This weekend I will walk across the stage to receive my diploma for completion
of my Bachelor’s degree in Computer Science from Carnegie Mellon University.
In light of this, I thought I’d take some time to share my experiences, to give a taste of what
the past three years of my life have looked like,
for anyone who may be interested.
It’s hard to compare CMU to other universities, mainly because I haven’t attended
any other universities. Instead, I’ll avoid comparisons and just list some
The campus is great. This was actually a major factor in my college decision
making process. The campus is small, self contained, super well maintained,
and beautiful. Of course, I benefitted from the fact that the CS buildings are
some of the nicest on campus, but it really does apply to the campus as a whole.
I loved the fact that I could just about walk between any two of my classes without
having to be outside for more than 30 seconds, max. This was especially useful during
There is a culture of interdisciplinarity (I may have made that word up).
I think just about everyone I’ve met is deeply interested in some subject in addition to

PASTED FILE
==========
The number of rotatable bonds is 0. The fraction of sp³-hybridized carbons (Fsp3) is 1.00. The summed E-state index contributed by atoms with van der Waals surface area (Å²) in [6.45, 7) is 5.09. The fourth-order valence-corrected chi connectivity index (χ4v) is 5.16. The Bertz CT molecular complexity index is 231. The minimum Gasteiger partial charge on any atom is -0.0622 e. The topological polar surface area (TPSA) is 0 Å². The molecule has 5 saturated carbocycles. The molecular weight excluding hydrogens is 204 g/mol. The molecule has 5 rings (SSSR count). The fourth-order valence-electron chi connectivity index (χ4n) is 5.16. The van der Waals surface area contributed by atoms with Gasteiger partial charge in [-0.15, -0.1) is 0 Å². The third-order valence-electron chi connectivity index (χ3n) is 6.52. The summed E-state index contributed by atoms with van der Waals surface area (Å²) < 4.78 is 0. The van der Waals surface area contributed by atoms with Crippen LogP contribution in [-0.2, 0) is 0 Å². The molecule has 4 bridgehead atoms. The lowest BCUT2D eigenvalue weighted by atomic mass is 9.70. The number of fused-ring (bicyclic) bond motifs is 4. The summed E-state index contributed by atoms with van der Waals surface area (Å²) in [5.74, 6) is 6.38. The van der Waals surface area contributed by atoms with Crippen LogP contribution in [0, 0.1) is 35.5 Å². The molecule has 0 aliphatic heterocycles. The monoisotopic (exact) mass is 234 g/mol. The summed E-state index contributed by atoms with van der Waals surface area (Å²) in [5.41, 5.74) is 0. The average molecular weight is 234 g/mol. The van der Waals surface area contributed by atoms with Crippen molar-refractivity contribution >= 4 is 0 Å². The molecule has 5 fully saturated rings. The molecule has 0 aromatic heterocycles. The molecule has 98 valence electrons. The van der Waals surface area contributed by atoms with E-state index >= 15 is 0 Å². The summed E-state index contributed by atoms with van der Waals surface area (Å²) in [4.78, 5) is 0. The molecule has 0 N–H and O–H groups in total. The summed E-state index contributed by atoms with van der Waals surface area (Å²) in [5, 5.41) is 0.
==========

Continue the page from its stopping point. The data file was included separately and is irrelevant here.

the one they’re majoring in. The founder of Mellonheads, the club for just
about anyone interested in hackathons, is a cognitive psychology major. There’s
a whole degree program for a combination of arts and technology. I think this
is one of the things that makes CMU so interesting
It is stressful. These past three years have, by far, been the most stressful
years of my life, though I haven’t lived many years. Many people will say that
CMU has a “stress culture.” I don’t know if I agree with that; maybe it was true
once, but in my experience, I’ve never met anyone who encouraged others to be
stressed out. It’s not an accomplishment to pull an all-nighter, even though
they definitely happen. Instead, what I will say is CMU teaches you how to deal
with the stress. Or at least, it taught me. Though I’m proud to say that I
made it without ever pulling an all-nighter (for school work), and fairly consistently getting
7+ hours of sleep per night. That said, I didn’t have much of a life outside
I’ve taken so many interesting classes at CMU. I’ve invented a languge, I’ve